Nigerian Teachers Suspend Strike for Six Weeks Following Intervention of FCT Minister

Teachers in the Federal Capital Territory (FCT) have suspended their ongoing strike for six weeks, following the intervention of the FCT Minister, Mr Nyesom Wike.

The Chairman of the Nigerian Union of Teachers (NUT), FCT Wing, Stephen Knabayi, confirmed the suspension in an interview with the News Agency of Nigeria (NAN) on Monday.

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Knabayi said the strike was suspended from Oct. 2 to Nov. 13 to implement commitments by the Chairmen of the six Area Councils and the FCT Minister.

The teachers had embarked on the indefinite strike on Sept. 11, over unpaid 40 percent peculiar and other outstanding allowances, as well as non-payment of 25 months arrears of the 2019 approved national minimum wage.

Other grievances of the teachers included non-release of some promotion letters to beneficiaries, non-implementation of released promotion letters, non-payment of promotion arrears, non-upgrading of concerned teachers, non-implementation of salaries for upgraded teachers, non-implementation of annual salary increments in some councils, and non-compliance with the agreement on payments of the backlog of teacher’s entitlement.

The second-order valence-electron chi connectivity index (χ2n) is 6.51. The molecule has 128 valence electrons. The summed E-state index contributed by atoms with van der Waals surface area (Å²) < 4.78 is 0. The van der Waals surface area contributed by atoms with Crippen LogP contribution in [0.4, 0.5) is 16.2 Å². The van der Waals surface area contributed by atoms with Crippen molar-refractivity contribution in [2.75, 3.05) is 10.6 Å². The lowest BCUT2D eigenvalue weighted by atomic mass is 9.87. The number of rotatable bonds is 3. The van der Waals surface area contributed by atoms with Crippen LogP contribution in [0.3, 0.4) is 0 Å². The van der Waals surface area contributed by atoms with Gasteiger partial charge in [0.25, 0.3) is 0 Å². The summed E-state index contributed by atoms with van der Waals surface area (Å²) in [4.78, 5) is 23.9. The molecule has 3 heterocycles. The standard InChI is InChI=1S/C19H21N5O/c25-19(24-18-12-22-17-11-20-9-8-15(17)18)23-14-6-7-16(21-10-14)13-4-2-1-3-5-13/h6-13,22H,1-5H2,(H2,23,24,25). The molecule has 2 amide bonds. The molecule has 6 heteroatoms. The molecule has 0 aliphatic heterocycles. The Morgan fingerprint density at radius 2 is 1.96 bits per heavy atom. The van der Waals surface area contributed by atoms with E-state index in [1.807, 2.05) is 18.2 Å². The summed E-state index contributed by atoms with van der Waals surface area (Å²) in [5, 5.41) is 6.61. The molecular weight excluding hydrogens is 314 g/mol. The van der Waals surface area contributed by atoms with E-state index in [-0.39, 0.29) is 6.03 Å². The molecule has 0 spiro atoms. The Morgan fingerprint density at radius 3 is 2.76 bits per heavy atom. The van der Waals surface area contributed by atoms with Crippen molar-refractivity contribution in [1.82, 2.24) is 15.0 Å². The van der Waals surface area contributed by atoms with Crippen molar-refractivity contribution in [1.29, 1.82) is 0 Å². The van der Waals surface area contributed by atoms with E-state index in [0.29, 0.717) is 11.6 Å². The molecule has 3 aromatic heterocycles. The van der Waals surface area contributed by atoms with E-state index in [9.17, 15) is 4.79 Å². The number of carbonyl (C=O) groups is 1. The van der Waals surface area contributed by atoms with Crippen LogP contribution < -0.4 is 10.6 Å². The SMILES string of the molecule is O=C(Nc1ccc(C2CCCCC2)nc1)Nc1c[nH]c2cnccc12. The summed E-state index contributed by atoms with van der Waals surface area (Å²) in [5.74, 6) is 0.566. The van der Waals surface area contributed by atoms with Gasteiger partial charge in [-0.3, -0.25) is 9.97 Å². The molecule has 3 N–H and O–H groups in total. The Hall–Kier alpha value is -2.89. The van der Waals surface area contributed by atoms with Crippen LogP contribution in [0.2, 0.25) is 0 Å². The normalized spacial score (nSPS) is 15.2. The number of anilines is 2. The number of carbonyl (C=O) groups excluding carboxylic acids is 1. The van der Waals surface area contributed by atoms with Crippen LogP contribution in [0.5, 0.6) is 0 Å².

Knabayi explained that the strike was suspended after an agreement was reached between the striking teachers and the Chairmen of the six Area Councils, following the intervention of the Minister.

He added that a 6-man committee was also set up and inaugurated to find a lasting solution to the issues.

The chairman commended Wike for the intervention, which he described as “timely and impactful”.

He said that before the intervention, there was no hope of the strike being resolved, but that now, there was a committee working on the issues and the Council Chairman of Abaji, Mr Abubakar Abdullahi, had already commenced payment of teachers.

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Knabayi identified communication gaps as one of the major issues affecting the relationship between the union and the chairmen of the councils. He stressed that teachers were patient and understanding, but that they had to embark on the strike because no one was telling them anything about their entitlement and when they would be paid.

SOURCE: Dailypost

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